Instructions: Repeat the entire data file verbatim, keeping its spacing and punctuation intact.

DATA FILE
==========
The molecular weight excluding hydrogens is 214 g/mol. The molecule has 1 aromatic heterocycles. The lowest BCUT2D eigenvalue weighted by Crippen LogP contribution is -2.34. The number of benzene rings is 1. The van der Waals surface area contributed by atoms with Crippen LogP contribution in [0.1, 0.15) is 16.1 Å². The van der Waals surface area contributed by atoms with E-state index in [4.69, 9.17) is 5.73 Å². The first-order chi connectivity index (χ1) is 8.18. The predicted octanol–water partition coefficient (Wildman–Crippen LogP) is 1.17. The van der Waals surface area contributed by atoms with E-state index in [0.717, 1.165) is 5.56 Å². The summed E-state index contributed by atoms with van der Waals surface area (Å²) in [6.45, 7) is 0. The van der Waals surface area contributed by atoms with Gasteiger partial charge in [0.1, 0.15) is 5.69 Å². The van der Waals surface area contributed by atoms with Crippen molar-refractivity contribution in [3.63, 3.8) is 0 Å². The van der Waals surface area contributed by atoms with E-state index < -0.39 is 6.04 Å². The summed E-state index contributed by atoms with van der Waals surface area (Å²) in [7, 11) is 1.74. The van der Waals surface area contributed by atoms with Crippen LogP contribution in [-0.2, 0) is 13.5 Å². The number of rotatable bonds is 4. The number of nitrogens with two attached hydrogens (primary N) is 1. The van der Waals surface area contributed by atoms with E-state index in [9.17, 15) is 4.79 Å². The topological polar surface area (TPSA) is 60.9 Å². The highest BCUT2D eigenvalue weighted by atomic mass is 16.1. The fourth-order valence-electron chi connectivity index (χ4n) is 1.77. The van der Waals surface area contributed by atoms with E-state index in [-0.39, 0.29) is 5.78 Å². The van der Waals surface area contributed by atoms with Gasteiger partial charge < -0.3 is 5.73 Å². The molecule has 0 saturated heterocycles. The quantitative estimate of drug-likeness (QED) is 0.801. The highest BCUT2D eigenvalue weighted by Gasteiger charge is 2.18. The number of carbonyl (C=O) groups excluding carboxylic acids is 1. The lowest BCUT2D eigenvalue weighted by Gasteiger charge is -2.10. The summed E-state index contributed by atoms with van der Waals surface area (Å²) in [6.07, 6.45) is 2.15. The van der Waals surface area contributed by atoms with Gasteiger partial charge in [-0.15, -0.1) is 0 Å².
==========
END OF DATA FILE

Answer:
The molecular weight excluding hydrogens is 214 g/mol. The molecule has 1 aromatic heterocycles. The lowest BCUT2D eigenvalue weighted by Crippen LogP contribution is -2.34. The number of benzene rings is 1. The van der Waals surface area contributed by atoms with Crippen LogP contribution in [0.1, 0.15) is 16.1 Å². The van der Waals surface area contributed by atoms with E-state index in [4.69, 9.17) is 5.73 Å². The first-order chi connectivity index (χ1) is 8.18. The predicted octanol–water partition coefficient (Wildman–Crippen LogP) is 1.17. The van der Waals surface area contributed by atoms with E-state index in [0.717, 1.165) is 5.56 Å². The summed E-state index contributed by atoms with van der Waals surface area (Å²) in [6.45, 7) is 0. The van der Waals surface area contributed by atoms with Gasteiger partial charge in [0.1, 0.15) is 5.69 Å². The van der Waals surface area contributed by atoms with Crippen molar-refractivity contribution in [3.63, 3.8) is 0 Å². The van der Waals surface area contributed by atoms with E-state index < -0.39 is 6.04 Å². The summed E-state index contributed by atoms with van der Waals surface area (Å²) in [7, 11) is 1.74. The van der Waals surface area contributed by atoms with Crippen LogP contribution in [-0.2, 0) is 13.5 Å². The number of rotatable bonds is 4. The number of nitrogens with two attached hydrogens (primary N) is 1. The van der Waals surface area contributed by atoms with E-state index in [9.17, 15) is 4.79 Å². The topological polar surface area (TPSA) is 60.9 Å². The highest BCUT2D eigenvalue weighted by atomic mass is 16.1. The fourth-order valence-electron chi connectivity index (χ4n) is 1.77. The van der Waals surface area contributed by atoms with E-state index in [-0.39, 0.29) is 5.78 Å². The van der Waals surface area contributed by atoms with Gasteiger partial charge < -0.3 is 5.73 Å². The molecule has 0 saturated heterocycles. The quantitative estimate of drug-likeness (QED) is 0.801. The highest BCUT2D eigenvalue weighted by Gasteiger charge is 2.18. The number of carbonyl (C=O) groups excluding carboxylic acids is 1. The lowest BCUT2D eigenvalue weighted by Gasteiger charge is -2.10. The summed E-state index contributed by atoms with van der Waals surface area (Å²) in [6.07, 6.45) is 2.15. The van der Waals surface area contributed by atoms with Gasteiger partial charge in [-0.15, -0.1) is 0 Å².